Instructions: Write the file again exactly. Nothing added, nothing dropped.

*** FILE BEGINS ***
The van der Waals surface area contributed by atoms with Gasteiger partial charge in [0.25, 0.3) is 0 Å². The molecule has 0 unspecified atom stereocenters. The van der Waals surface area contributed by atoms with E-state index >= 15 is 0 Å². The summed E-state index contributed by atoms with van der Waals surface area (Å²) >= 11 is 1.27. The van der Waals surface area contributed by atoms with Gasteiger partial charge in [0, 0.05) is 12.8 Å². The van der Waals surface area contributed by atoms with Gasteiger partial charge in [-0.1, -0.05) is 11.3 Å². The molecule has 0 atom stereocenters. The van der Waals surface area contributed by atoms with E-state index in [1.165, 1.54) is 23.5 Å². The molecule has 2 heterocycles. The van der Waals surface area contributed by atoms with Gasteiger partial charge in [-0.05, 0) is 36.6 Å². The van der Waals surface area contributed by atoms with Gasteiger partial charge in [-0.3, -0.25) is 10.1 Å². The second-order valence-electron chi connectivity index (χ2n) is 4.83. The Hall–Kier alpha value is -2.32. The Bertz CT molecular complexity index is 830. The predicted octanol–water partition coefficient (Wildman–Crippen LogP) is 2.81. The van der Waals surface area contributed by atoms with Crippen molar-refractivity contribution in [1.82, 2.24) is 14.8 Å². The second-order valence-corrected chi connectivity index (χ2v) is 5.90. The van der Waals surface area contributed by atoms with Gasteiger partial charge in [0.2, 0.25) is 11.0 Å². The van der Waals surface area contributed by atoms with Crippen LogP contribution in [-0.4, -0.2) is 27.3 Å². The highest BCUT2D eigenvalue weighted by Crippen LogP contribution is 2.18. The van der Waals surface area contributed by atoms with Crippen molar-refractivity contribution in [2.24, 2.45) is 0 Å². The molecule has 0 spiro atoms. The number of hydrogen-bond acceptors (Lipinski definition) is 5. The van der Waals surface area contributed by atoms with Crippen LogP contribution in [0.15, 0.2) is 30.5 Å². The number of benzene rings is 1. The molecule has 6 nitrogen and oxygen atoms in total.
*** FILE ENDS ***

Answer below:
The van der Waals surface area contributed by atoms with Gasteiger partial charge in [0.25, 0.3) is 0 Å². The molecule has 0 unspecified atom stereocenters. The van der Waals surface area contributed by atoms with E-state index >= 15 is 0 Å². The summed E-state index contributed by atoms with van der Waals surface area (Å²) >= 11 is 1.27. The van der Waals surface area contributed by atoms with Gasteiger partial charge in [0, 0.05) is 12.8 Å². The van der Waals surface area contributed by atoms with Gasteiger partial charge in [-0.1, -0.05) is 11.3 Å². The molecule has 0 atom stereocenters. The van der Waals surface area contributed by atoms with E-state index in [1.165, 1.54) is 23.5 Å². The molecule has 2 heterocycles. The van der Waals surface area contributed by atoms with Gasteiger partial charge in [-0.05, 0) is 36.6 Å². The van der Waals surface area contributed by atoms with Gasteiger partial charge in [-0.3, -0.25) is 10.1 Å². The second-order valence-electron chi connectivity index (χ2n) is 4.83. The Hall–Kier alpha value is -2.32. The Bertz CT molecular complexity index is 830. The predicted octanol–water partition coefficient (Wildman–Crippen LogP) is 2.81. The van der Waals surface area contributed by atoms with Crippen molar-refractivity contribution in [1.82, 2.24) is 14.8 Å². The second-order valence-corrected chi connectivity index (χ2v) is 5.90. The van der Waals surface area contributed by atoms with Gasteiger partial charge in [0.2, 0.25) is 11.0 Å². The van der Waals surface area contributed by atoms with Crippen LogP contribution in [-0.4, -0.2) is 27.3 Å². The highest BCUT2D eigenvalue weighted by Crippen LogP contribution is 2.18. The van der Waals surface area contributed by atoms with Crippen molar-refractivity contribution in [2.24, 2.45) is 0 Å². The molecule has 0 spiro atoms. The number of hydrogen-bond acceptors (Lipinski definition) is 5. The van der Waals surface area contributed by atoms with Crippen LogP contribution in [0.15, 0.2) is 30.5 Å². The number of benzene rings is 1. The molecule has 6 nitrogen and oxygen atoms in total.